In this shorts program we are watching:
WAITING FOR A MIRACLE, Aljona Surzikova | Estonia | 2018 | 14 min
A woman’s biggest joy is giving the gift of life to a new human being. The biggest pain – the loss of a child – helps to see the beauty in life. A film about life and how miraculous it is that we are alive. Aljona is waiting for a baby birth. Happiness is in the air, but a huge problem causes change. The filmmaker turns the camera upon herself and her family to capture the excitement and mayhem of the arrival of a new-born. When events take an unexpected turn, the viewer is drawn into the turmoil and we see the most taboo topic in the film, birth and death.
ONE HUNDRED AND TWENTY-EIGHT THOUSAND, Ondrej Erban | Czech Republic | 2018 | 16 min
An award-winning Czech short on debt and its impact on people’s daily lives, screened this year in Cannes. Right now, almost one in ten Czechs over the age of 15 faces the prospect of having their property seized because of the money they owe. Every day, more and more people fall into the debt trap, but Karel is on the opposite side of the dilemma - his job is collecting debts. The young director Ondrej Erban tackles one of the biggest social issues of the country, and points out: 'I wanted to give the audience as authentic experience as possible of what it is like to have your property seized; to give them a feeling that would stay with them even after the film was over, so maybe they would have a little bit more empathy for the people who get caught in a debt trap'.
HOPE, Bernard Brkic/Luka Radovic | Germany, The Netherlands | 2019 | 15 min
A modern drama that deals with buried emotions and relationship gone cold. A story of a man trying to win his ex-wife back, full of comic moments.
Reviving a relationship is a very delicate task, which inevitably brings back bad memories and calls for caution. As she assumes a distrustful and defensive attitude, he becomes more and more insecure until the moment when he spots in her bedroom an old photo of the two of them as a happy couple. That gives him courage, but his hope is not meant to last long. Bosnian actor turned director Bernard Brkic co-directed with young Luka Radovic their debut film Hope.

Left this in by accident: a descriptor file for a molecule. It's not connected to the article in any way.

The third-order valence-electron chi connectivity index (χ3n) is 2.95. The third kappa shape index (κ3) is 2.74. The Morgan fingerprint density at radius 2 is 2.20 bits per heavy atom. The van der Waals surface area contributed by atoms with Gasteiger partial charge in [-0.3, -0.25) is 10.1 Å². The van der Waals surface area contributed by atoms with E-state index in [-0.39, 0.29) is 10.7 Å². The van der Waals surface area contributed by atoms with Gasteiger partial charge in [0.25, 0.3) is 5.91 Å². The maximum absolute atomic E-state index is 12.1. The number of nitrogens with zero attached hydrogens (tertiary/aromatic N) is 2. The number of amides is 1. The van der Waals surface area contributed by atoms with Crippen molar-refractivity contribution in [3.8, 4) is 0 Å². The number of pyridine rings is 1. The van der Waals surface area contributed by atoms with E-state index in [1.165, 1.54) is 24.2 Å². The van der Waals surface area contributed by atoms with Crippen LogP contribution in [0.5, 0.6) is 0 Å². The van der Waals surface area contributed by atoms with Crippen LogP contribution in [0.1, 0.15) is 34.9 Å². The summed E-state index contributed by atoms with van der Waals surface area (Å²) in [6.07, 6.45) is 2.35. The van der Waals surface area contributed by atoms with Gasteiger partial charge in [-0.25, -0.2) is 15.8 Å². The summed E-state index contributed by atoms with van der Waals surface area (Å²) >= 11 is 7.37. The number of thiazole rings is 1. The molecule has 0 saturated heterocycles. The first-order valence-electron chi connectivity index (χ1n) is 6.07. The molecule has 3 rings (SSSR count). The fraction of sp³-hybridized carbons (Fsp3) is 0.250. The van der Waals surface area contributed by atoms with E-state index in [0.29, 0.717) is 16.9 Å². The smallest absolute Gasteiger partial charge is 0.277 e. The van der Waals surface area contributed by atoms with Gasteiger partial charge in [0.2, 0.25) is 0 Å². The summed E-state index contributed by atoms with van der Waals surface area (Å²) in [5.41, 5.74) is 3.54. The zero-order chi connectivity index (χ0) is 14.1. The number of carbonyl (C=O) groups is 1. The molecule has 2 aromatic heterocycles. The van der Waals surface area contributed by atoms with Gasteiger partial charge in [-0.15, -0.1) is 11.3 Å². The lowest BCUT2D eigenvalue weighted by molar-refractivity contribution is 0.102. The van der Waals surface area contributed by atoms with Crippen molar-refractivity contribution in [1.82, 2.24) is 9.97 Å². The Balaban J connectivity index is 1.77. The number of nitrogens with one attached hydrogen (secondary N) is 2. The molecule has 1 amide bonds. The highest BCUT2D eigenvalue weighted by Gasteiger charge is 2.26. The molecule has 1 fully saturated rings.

GREAT WALL OF CHINA, Aleksandra Odic | Germany | 2017 | 36 min
A compelling story from today’s Bosnia where the temptation to migrate is omnipresent among the young generation. A family gathering in the Bosnian countryside brings joy and pleasure to almost everyone. Maja, an 8- year-old girl is the single family member that is noticing change is happening, while all the grownups are blind to it. Through a mix of dreamy sequences and bright daylight, Maja’s realisation of her rebellious aunt Ljilja’s next steps are revealed. Ljilja, an arty teen, is simply not cut for the post- conflict reality in the Bosnian countryside. She regards individuality and self-expression, the values that are not highly appreciated in her surroundings. While she’s getting ready to change that forever, Maja stands as the only witness of those intentions.
Screening will be followed by Q&A with Bernard Brkic & Aleksandra Odic